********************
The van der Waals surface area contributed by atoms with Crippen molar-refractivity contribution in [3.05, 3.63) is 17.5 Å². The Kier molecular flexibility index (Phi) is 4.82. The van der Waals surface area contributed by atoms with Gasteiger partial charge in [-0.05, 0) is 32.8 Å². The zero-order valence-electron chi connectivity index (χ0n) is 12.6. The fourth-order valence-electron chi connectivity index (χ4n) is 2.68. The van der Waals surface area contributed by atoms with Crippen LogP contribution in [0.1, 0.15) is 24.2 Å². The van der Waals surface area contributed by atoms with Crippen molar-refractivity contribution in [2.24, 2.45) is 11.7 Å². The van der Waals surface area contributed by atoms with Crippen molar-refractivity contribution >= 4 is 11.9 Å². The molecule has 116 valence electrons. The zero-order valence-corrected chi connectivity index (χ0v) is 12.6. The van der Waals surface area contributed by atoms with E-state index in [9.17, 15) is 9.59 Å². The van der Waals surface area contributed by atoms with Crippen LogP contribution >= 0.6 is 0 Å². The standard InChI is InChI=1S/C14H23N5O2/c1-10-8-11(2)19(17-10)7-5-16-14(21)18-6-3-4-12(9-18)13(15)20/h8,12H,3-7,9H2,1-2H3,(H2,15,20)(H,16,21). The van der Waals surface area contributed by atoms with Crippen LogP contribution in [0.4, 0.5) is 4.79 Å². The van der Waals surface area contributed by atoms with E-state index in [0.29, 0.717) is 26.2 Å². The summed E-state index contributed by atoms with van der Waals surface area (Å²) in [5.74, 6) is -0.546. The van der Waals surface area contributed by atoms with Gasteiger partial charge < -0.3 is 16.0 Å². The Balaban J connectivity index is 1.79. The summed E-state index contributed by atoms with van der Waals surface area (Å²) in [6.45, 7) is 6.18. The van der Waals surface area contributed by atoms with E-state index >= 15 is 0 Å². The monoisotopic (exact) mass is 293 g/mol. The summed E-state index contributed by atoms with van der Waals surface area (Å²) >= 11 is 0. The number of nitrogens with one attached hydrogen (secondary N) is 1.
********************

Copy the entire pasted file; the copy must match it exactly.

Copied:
The van der Waals surface area contributed by atoms with Crippen molar-refractivity contribution in [3.05, 3.63) is 17.5 Å². The Kier molecular flexibility index (Phi) is 4.82. The van der Waals surface area contributed by atoms with Gasteiger partial charge in [-0.05, 0) is 32.8 Å². The zero-order valence-electron chi connectivity index (χ0n) is 12.6. The fourth-order valence-electron chi connectivity index (χ4n) is 2.68. The van der Waals surface area contributed by atoms with Crippen LogP contribution in [0.1, 0.15) is 24.2 Å². The van der Waals surface area contributed by atoms with Crippen molar-refractivity contribution in [2.24, 2.45) is 11.7 Å². The van der Waals surface area contributed by atoms with Crippen molar-refractivity contribution >= 4 is 11.9 Å². The molecule has 116 valence electrons. The zero-order valence-corrected chi connectivity index (χ0v) is 12.6. The van der Waals surface area contributed by atoms with E-state index in [9.17, 15) is 9.59 Å². The van der Waals surface area contributed by atoms with Crippen LogP contribution >= 0.6 is 0 Å². The standard InChI is InChI=1S/C14H23N5O2/c1-10-8-11(2)19(17-10)7-5-16-14(21)18-6-3-4-12(9-18)13(15)20/h8,12H,3-7,9H2,1-2H3,(H2,15,20)(H,16,21). The van der Waals surface area contributed by atoms with Crippen LogP contribution in [0.4, 0.5) is 4.79 Å². The van der Waals surface area contributed by atoms with E-state index in [0.29, 0.717) is 26.2 Å². The summed E-state index contributed by atoms with van der Waals surface area (Å²) in [5.74, 6) is -0.546. The van der Waals surface area contributed by atoms with Gasteiger partial charge < -0.3 is 16.0 Å². The Balaban J connectivity index is 1.79. The summed E-state index contributed by atoms with van der Waals surface area (Å²) in [6.45, 7) is 6.18. The van der Waals surface area contributed by atoms with E-state index >= 15 is 0 Å². The monoisotopic (exact) mass is 293 g/mol. The summed E-state index contributed by atoms with van der Waals surface area (Å²) >= 11 is 0. The number of nitrogens with one attached hydrogen (secondary N) is 1.